2. update with new .x and .y
if either .x or .y is not expected value then repeat 2 and 3
• in 2) might be adding say the blockId to the value in the .y, or something that will maximize chance of detecting a collision.

Another possibility is to repeat the calculations. so on one pass thread x is the ONLY thread allowed to update a particular cells of returnsig

Your problem sounds interesting, but I really don’t know what you’re trying to do. If you post some simple code that captures the essence of the problem you’re solving, I might help.

For now I’ve re-structured my problem, having another dimension I can use for parallelization (I need to repeat the steps described for different viewpoints)

Thanks for the reply, I’ll try your trick some time, but I’m afraid the proposed while(not_succeeded) might result in an endless loop, that’s kernel timeout.

@Uncle Joe

Thanks for your interest, my lengthy explanation was aimed at describing why I used the outlined approach and what alternatives are not feasible due to memory constraints.

The problem itself can be captured quite simply, for example in the untested pseudocode, below:

[codebox]#define NSAMPLES 1000

int sample[NSAMPLES];

int isone;

/* fill test array sample with 0 or 1 */

for (isample=0; isample<NSAMPLES; isample++) {

if ( rand() > 0.5*RAND_MAX ) {

``````sample[isample] = 1;
``````

} else {

``````sample[isample] = 0;
``````

}

/* count ones in test array */

isone = 0;

for isample=0; isample<NSAMPLES; isample++) {

if ( sample[isample] == 1 ) {

``````isone = isone + 1;
``````

}

}[/codebox]

My question now is, if it is possible, to write a kernel that will replace the counting loop, each thread performing the test for one member of the test array, adding up the number of samples being 1, as sketched (again, kind of pseudocode) here:

[codebox]

dimBlock.y = 1;

dimBlock.z = 1;

dimGrid.x = ( NSAMPLES + dimBlock.x - 1 ) / dimBlock.x;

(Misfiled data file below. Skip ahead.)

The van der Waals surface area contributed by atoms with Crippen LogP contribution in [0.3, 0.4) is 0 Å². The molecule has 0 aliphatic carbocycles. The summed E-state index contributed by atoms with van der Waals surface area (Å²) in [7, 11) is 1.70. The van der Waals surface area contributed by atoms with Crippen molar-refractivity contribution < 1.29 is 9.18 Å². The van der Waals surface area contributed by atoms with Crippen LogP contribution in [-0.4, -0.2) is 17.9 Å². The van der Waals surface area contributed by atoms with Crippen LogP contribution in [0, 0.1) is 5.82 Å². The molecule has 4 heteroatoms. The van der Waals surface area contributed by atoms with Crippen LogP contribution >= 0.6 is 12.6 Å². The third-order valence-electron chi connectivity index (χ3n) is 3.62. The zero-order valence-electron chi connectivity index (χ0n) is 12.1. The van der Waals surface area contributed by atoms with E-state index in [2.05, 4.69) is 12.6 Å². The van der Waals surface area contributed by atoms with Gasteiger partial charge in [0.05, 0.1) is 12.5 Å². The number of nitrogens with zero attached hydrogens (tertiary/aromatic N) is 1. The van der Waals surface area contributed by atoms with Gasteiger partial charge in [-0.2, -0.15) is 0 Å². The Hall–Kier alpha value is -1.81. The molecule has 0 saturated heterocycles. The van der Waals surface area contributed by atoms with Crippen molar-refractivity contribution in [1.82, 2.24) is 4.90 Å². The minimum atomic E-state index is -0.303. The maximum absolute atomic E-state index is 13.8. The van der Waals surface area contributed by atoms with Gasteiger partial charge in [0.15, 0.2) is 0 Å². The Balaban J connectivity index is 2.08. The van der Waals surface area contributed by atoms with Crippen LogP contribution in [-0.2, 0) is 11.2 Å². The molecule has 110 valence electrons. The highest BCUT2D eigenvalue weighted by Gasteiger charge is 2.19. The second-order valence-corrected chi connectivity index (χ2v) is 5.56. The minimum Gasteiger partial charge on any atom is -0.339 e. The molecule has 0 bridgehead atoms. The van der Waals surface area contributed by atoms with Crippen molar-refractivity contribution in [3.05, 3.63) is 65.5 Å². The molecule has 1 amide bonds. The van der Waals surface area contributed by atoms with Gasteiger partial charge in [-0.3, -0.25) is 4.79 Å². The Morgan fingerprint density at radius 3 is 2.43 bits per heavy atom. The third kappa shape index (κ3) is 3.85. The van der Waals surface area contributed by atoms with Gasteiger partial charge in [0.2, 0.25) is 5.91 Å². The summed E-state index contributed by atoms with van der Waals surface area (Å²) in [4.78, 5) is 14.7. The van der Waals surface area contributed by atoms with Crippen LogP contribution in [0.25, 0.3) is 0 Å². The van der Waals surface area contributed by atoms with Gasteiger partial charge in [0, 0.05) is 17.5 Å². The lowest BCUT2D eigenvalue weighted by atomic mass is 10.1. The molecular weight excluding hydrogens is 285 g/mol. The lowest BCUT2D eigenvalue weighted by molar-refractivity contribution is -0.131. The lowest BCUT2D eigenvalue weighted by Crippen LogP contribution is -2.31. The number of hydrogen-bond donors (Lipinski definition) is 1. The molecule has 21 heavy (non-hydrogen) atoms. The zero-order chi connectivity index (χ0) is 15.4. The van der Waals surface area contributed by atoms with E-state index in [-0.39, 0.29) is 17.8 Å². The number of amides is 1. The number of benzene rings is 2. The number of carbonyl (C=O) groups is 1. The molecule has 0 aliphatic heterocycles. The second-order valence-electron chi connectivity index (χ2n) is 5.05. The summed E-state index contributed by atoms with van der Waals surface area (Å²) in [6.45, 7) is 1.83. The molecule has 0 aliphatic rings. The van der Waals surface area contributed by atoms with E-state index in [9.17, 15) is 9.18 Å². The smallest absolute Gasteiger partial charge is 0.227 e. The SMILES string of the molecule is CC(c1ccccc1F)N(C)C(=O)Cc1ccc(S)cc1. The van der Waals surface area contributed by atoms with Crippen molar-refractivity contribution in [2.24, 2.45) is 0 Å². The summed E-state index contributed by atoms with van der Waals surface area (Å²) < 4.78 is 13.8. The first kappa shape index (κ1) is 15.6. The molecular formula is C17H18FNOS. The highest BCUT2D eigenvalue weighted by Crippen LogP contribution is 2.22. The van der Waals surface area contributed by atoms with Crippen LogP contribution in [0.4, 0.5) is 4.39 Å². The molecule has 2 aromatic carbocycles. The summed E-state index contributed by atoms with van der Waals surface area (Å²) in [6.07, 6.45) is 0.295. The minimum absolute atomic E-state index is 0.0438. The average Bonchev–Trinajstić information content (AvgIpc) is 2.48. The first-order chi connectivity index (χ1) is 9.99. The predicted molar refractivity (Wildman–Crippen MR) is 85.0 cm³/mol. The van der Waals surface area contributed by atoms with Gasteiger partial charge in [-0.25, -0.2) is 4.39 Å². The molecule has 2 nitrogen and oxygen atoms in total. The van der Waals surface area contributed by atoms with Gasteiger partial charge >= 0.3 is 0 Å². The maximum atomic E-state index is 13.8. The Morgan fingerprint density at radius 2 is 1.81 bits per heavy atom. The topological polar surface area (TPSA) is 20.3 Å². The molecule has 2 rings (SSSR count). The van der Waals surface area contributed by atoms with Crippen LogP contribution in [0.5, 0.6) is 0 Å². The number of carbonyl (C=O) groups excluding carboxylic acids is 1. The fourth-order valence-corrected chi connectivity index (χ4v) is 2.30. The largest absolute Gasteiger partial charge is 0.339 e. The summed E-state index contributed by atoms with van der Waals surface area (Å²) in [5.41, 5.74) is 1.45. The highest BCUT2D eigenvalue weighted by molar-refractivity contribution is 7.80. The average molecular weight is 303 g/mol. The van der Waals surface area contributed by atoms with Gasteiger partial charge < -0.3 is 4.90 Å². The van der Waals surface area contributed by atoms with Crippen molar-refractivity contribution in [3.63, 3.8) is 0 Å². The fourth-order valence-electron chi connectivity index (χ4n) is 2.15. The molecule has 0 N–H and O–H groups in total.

dimGrid.y = 1;

dimGrid.z = 1;

kernel_counter<<<dimGrid, dimBlock>>>(counter_dev, sample_dev);

static global void kernel_counter(int *counter, int *sample_dev)

isample = blockDim.x * blockIdx.x + threadIdx.x;

if ( isample >= NSAMPLES ) return;

if ( sample_dev[isample] == 1 ) *counter = *counter + 1;

return;

}[/codebox]

OK, I see your problem is pretty simple, at least with the simple code.

``````*counter = *counter + 1
``````

This is clearly a race condition: multiple threads can read the same counter value, add 1, and write back the same counter value. Since every 32 threads (warp size) operate in lock step, that

would explain why you’re missing so many counts.

In || programming, you usually want to avoid threads writing to the same variable, which is a bottleneck. A very common ||

computation is reduction, which exploits the fact that most computations are associative and can be privatized and done in ||:

((a + b) + c) + d = (a + b) + (c + d)

MakeList(a, b, c) = Concat(MakeList(a, c), MakeList(b)) (assuming you add same elements to list c)

I suggest you read Mark Harris’s report on reduction from the CUDA SDK. Basically, your want the following code:

``````__global__ void Count(uint *block_counts, uint *in, uint size)

{

uint local_count = 0;	 // thread local

{

if (in[i] == 1)

++local_count;

}